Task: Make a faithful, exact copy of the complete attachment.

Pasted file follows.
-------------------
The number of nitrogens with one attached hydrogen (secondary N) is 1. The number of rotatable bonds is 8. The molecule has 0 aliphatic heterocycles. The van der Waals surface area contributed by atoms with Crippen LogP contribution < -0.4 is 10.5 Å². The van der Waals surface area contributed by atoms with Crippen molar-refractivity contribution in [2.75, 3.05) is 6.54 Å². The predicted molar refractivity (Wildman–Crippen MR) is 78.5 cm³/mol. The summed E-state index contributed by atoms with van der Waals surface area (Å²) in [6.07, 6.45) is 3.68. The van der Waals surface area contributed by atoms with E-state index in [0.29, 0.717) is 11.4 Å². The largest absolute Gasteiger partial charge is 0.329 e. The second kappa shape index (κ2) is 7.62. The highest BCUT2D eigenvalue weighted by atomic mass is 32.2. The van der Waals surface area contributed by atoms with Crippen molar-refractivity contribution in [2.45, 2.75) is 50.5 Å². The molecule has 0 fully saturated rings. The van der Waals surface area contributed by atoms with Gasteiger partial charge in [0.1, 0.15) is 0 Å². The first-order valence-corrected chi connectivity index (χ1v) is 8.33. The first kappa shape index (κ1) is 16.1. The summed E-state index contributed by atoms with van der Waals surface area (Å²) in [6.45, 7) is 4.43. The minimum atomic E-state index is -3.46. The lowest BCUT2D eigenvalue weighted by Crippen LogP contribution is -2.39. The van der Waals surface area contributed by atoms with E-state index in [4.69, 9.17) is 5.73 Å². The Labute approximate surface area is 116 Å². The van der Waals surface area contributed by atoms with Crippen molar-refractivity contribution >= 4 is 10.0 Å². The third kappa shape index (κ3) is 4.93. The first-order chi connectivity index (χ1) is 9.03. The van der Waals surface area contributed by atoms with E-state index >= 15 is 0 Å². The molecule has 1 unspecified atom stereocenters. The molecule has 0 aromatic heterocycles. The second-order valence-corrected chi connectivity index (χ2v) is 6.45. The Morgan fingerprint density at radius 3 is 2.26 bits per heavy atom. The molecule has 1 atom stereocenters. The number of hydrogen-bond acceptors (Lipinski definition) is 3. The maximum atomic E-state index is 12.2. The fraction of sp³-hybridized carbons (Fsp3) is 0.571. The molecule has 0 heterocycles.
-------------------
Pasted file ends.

The number of nitrogens with one attached hydrogen (secondary N) is 1. The number of rotatable bonds is 8. The molecule has 0 aliphatic heterocycles. The van der Waals surface area contributed by atoms with Crippen LogP contribution < -0.4 is 10.5 Å². The van der Waals surface area contributed by atoms with Crippen molar-refractivity contribution in [2.75, 3.05) is 6.54 Å². The predicted molar refractivity (Wildman–Crippen MR) is 78.5 cm³/mol. The summed E-state index contributed by atoms with van der Waals surface area (Å²) in [6.07, 6.45) is 3.68. The van der Waals surface area contributed by atoms with E-state index in [0.29, 0.717) is 11.4 Å². The largest absolute Gasteiger partial charge is 0.329 e. The second kappa shape index (κ2) is 7.62. The highest BCUT2D eigenvalue weighted by atomic mass is 32.2. The van der Waals surface area contributed by atoms with Crippen molar-refractivity contribution in [2.45, 2.75) is 50.5 Å². The molecule has 0 fully saturated rings. The van der Waals surface area contributed by atoms with Gasteiger partial charge in [0.1, 0.15) is 0 Å². The first-order valence-corrected chi connectivity index (χ1v) is 8.33. The first kappa shape index (κ1) is 16.1. The summed E-state index contributed by atoms with van der Waals surface area (Å²) in [6.45, 7) is 4.43. The minimum atomic E-state index is -3.46. The lowest BCUT2D eigenvalue weighted by Crippen LogP contribution is -2.39. The van der Waals surface area contributed by atoms with E-state index in [4.69, 9.17) is 5.73 Å². The Labute approximate surface area is 116 Å². The van der Waals surface area contributed by atoms with Crippen molar-refractivity contribution >= 4 is 10.0 Å². The third kappa shape index (κ3) is 4.93. The first-order chi connectivity index (χ1) is 9.03. The van der Waals surface area contributed by atoms with E-state index >= 15 is 0 Å². The molecule has 1 unspecified atom stereocenters. The molecule has 0 aromatic heterocycles. The second-order valence-corrected chi connectivity index (χ2v) is 6.45. The Morgan fingerprint density at radius 3 is 2.26 bits per heavy atom. The molecule has 1 atom stereocenters. The number of hydrogen-bond acceptors (Lipinski definition) is 3. The maximum atomic E-state index is 12.2. The fraction of sp³-hybridized carbons (Fsp3) is 0.571. The molecule has 0 heterocycles.